Results

Overall, 211 patients were enrolled into the five treatment regimens (Fig. 1B). Of those, 62.1% were male (n = 131) and 37.9% were female (n = 80) (Table 1). Overall, 190 patients (90.0%) completed the study, and 20 (9.5%) discontinued (Supplementary Table 1). The most common reasons for study discontinuation were 'withdrawal by subject', and 'lost to follow-up'. The mean age of enrolled patients was 49.6 years, and age ranged from 23 to 65 years. Caucasian patients made up the majority of the population (77.7%), followed by Asian (13.7%) and Black/African American (7.1%) patients. The population was skewed slightly towards HCV 1b infection (57.3%); 41.7% of patients were infected with HCV 1a. Relapse made up the largest portion of prior failures (39.3%), followed by null response (25.6%), partial response (19.9%) and breakthrough (15.2%). Of the patients with IL28B SNP data available, 26 (19.8%) and 105 (80.2%) were CC and CT/TT, respectively.

SVR24 rates in the ITT population can be seen in Table 2. Patients given 24 or 48 week courses of MK-7009 600 mg b.i.d. + P/R had SVR24 rates of 71.1% and 78.0%, respectively. While there may be no obvious advantage to a longer treatment regimen, the study was not powered to discern differences between 24- and 48-week treatments. The SVR24 rate in patients randomized to the 300 mg b.i.d. + P/R treatment regimen was 66.7%. The largest percentage of patients achieving SVR24 (84.2%) was seen in the 24-wk 600 mg bid + P/R/24-wk PBO + P/R treatment group. SVR24 in patients on MK-7009 + P/R was statistically superior to placebo + P/R in all treatment groups (p <0.001). Thirteen patients in the vaniprevir treatment groups were excluded from the primary analysis based on the pre-specified missing data approach. Patients who discontinued for administrative reasons, whose last HCV RNA measurement was undetectable prior to discontinuation, were not included. Patients who discontinued for treatment-related reasons, regardless of HCV RNA measurements, were considered failures. Reasons for virologic failure are listed in Supplementary Table 2.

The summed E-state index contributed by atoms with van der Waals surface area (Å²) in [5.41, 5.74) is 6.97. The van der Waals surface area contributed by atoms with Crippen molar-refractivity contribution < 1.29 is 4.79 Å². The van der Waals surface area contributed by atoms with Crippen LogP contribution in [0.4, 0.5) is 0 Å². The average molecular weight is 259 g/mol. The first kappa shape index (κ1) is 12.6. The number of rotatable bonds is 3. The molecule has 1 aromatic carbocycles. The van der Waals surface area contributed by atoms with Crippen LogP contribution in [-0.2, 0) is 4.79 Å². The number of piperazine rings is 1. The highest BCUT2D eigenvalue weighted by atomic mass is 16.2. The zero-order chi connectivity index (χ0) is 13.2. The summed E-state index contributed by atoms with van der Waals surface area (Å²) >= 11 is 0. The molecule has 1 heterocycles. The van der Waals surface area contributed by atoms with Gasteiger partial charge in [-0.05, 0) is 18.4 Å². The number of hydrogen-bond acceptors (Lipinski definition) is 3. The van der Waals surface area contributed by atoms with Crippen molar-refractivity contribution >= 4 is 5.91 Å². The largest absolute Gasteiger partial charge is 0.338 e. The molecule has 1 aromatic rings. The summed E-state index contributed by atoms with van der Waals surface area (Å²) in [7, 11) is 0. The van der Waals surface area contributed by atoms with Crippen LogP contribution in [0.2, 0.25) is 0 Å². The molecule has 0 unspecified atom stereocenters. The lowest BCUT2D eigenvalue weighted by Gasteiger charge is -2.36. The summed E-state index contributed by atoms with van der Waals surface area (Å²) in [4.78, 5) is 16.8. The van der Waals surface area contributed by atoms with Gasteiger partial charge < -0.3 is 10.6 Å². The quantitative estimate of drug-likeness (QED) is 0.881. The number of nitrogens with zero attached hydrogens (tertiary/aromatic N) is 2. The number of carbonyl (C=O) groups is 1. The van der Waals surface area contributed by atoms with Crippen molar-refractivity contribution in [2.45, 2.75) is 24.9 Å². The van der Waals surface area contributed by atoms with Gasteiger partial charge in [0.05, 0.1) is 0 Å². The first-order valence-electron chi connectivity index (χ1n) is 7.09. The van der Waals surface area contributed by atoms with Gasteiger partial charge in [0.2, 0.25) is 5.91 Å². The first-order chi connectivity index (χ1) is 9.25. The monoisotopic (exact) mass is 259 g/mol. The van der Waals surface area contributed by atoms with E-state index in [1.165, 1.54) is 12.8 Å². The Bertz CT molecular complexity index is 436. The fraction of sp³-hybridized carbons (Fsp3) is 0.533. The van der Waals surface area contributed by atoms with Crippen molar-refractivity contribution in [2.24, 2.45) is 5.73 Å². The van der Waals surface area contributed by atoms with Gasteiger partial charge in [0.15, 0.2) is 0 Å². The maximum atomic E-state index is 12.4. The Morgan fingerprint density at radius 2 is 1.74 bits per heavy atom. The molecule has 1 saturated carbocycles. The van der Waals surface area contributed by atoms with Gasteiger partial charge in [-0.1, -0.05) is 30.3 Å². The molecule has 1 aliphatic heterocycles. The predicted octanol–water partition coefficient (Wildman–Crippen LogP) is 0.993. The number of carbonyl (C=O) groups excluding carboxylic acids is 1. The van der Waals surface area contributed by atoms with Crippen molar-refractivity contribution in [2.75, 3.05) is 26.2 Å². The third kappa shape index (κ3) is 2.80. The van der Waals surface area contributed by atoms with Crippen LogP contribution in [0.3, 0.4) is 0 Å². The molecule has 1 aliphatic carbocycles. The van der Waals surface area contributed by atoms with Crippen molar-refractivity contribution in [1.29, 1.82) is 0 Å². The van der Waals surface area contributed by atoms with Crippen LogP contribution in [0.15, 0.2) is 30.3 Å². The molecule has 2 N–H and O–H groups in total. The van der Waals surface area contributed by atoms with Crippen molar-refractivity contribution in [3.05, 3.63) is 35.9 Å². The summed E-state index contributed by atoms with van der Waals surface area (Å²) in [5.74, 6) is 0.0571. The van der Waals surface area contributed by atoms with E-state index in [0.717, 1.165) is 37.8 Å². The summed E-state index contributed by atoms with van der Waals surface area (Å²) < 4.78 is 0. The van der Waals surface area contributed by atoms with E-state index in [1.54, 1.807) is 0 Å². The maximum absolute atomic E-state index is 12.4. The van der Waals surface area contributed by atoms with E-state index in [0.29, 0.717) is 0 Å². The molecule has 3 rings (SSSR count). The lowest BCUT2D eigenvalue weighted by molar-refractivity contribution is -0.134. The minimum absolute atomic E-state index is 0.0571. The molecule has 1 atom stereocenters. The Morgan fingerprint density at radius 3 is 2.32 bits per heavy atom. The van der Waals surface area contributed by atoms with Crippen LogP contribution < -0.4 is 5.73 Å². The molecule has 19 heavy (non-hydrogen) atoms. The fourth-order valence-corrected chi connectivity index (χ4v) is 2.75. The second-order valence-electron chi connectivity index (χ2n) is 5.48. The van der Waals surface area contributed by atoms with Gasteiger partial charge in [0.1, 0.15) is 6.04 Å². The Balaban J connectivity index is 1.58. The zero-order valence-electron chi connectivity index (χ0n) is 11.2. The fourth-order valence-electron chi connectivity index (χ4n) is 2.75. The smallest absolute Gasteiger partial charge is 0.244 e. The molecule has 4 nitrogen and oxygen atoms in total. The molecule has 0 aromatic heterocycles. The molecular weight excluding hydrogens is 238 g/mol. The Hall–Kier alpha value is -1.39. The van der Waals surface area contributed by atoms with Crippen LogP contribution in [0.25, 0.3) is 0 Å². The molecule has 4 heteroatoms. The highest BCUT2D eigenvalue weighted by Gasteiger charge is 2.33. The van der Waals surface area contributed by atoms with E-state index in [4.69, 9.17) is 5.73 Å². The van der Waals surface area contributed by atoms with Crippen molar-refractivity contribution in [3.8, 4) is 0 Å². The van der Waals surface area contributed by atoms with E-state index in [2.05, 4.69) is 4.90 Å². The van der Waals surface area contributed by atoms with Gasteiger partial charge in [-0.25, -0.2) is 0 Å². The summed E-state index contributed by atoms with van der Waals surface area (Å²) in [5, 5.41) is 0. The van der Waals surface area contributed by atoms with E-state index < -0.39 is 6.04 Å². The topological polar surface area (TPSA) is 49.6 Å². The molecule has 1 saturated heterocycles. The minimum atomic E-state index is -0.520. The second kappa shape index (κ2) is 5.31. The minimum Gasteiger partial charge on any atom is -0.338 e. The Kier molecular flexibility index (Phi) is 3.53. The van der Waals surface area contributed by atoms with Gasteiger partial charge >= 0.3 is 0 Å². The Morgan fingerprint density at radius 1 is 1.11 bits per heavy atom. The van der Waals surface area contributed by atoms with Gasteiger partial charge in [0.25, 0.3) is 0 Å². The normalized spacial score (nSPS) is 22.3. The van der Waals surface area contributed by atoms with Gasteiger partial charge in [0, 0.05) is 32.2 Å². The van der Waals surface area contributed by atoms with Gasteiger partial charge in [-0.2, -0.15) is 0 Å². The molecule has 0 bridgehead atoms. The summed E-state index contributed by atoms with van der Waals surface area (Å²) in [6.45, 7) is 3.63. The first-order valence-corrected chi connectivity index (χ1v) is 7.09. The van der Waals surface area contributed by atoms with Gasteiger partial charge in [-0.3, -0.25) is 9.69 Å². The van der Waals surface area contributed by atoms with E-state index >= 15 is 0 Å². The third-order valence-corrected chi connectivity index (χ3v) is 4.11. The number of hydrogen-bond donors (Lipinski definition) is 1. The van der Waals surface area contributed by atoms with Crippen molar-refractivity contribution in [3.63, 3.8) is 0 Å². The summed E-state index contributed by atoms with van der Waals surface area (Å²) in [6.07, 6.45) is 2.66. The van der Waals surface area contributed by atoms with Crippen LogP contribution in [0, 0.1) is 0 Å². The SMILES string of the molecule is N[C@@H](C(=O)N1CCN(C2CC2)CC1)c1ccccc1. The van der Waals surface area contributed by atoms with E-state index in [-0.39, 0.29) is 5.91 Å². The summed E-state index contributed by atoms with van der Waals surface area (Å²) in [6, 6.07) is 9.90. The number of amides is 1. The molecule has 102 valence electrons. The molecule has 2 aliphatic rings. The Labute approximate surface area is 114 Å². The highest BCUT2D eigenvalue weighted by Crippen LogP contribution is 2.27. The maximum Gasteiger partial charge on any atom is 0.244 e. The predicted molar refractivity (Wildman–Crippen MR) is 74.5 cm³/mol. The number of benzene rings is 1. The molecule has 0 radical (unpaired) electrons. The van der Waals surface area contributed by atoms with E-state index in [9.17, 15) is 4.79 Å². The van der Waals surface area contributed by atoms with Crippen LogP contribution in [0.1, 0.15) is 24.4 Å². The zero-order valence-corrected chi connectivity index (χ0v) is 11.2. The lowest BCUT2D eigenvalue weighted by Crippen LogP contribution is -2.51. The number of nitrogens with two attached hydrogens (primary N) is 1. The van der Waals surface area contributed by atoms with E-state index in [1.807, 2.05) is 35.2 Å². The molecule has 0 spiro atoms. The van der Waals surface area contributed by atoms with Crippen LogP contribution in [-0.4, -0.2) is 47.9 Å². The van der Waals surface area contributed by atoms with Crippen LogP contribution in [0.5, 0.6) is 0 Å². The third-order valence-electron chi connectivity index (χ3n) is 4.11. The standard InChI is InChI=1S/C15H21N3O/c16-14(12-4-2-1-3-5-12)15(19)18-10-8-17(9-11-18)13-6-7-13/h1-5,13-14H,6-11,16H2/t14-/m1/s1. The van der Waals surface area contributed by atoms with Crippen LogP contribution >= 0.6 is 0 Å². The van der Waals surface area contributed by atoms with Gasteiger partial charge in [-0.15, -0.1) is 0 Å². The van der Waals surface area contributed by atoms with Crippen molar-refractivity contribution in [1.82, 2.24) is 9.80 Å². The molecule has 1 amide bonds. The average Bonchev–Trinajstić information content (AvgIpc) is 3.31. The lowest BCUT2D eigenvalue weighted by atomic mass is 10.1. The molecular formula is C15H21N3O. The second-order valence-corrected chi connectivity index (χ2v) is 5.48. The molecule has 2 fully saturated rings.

APSAL1

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*The adjusted difference is the difference of the two proportions (MK-7009 treatment regimen minus control regimen) adjusting for the stratification variable with Cochran Mantel-Haenszel (CMH) weights. The Miettinen and Nurminen method was used for this analysis.